Last week I talked about the core assumptions of Transactional Analysis, the principles that underlie the theory.
In this week’s post I’m going to introduce on of the fundamental theories in TA, ego states.
What is an ego state?
An ego state is a consistent way of thinking, feeling and behaving. According to Eric Berne there are three different ones:
Parent ego state
Thoughts, feelings and behaviours that you have copied from your parents.
Adult ego state
Thoughts, feelings and behaviours that are a direct response to the here and now.
Child ego state
Thoughts, feelings and behaviours that you are replaying from your childhood.
As Transactional Analysis loves diagrams we diagram ego states like this:
To make it clear that we are talking about an ego state and not a real parent, adult or child we capitalise, hence Parent, Adult, Child.
Ego state theory is both beautifully simple and can be horrendously complicated. In the Transactional Analysis community there are differing opinions about ego states and what happens in each.
The way I see it comes back to pragmatic truth. Pragmatic truth is an Acceptance and Commitment Therapy (ACT) concept. Pragmatic truth moves away from true and false and takes the approach of;
“If it’s useful hang on to it. If it’s not useful let it go.”
I happen to believe that ego state theory is a very useful piece of the jigsaw in understanding what makes us human’s tick.
How can you use ego state theory to understand yourself better?
That’s the point of all of this right? What you want to do is understand why you do the things you do. By understanding yourself better you might be able to do things in a more constructive way, moving you towards a richer, more fulfilling life.
So, let’s look at ego state theory in a little more depth.
Two models of ego state theory.
Not content with coming up with this whole theory of ego states, Berne decided to split ego states into two different models.
This has confused the hell out of beginning Transactional Analyst trainees for decades (including me). Really though, it’s pretty straight forward:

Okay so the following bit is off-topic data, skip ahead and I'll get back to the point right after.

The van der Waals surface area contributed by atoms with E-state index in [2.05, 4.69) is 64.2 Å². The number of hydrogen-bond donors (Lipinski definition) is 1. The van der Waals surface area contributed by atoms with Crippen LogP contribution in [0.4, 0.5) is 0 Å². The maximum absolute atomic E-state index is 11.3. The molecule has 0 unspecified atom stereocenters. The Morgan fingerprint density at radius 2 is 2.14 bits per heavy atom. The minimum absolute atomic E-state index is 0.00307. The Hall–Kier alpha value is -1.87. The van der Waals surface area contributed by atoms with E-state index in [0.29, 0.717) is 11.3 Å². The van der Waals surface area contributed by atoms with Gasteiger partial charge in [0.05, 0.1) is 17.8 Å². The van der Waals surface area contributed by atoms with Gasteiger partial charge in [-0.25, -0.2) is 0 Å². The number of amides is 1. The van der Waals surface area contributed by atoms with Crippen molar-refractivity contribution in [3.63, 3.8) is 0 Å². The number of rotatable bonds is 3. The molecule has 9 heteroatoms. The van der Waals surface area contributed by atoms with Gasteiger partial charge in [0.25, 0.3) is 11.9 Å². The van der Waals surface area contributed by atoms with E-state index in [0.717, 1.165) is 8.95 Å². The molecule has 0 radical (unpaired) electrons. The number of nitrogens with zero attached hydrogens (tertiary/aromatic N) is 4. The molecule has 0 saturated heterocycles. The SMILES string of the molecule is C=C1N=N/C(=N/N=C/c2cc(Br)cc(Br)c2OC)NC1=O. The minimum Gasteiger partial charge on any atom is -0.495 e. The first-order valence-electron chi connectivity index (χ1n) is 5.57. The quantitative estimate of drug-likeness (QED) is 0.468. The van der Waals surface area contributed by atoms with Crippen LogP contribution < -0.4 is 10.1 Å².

The Structural ego state model.
The structural ego state model is a model of transference. It’s a way of understanding what’s going on inside us.
Ever had internal experiences towards someone in the here and now that are echoes from the past?
For example you may react to your boss as if she was your mum. You have similar internal experiences to when you were a child and your mum was telling you what to do.
The boss however is not your mum. What you’re experiencing is transference. You are transferring historical feelings from the past about one person onto another totally different person in the here and now.
It’s a bit like you projecting an image of your mum onto your boss and having old feelings as a consequence. You are missing your boss. Who she is in the here and now.
The structural ego state model helps us map this. It gives us a language to describe what’s going on. Awareness creates the possibility of change.
The Functional ego state model
Functions are about doing. The functional ego state model allows us to map behaviour.
If you are behaving in a similar way to your Dad did in a certain situation you could spot this and say that you are in your Parent ego state.
This might be a good thing or a bad thing depending on what you are doing and whether it is benefiting your life long term.
Once you can spot the behaviour then you have the choice of changing it.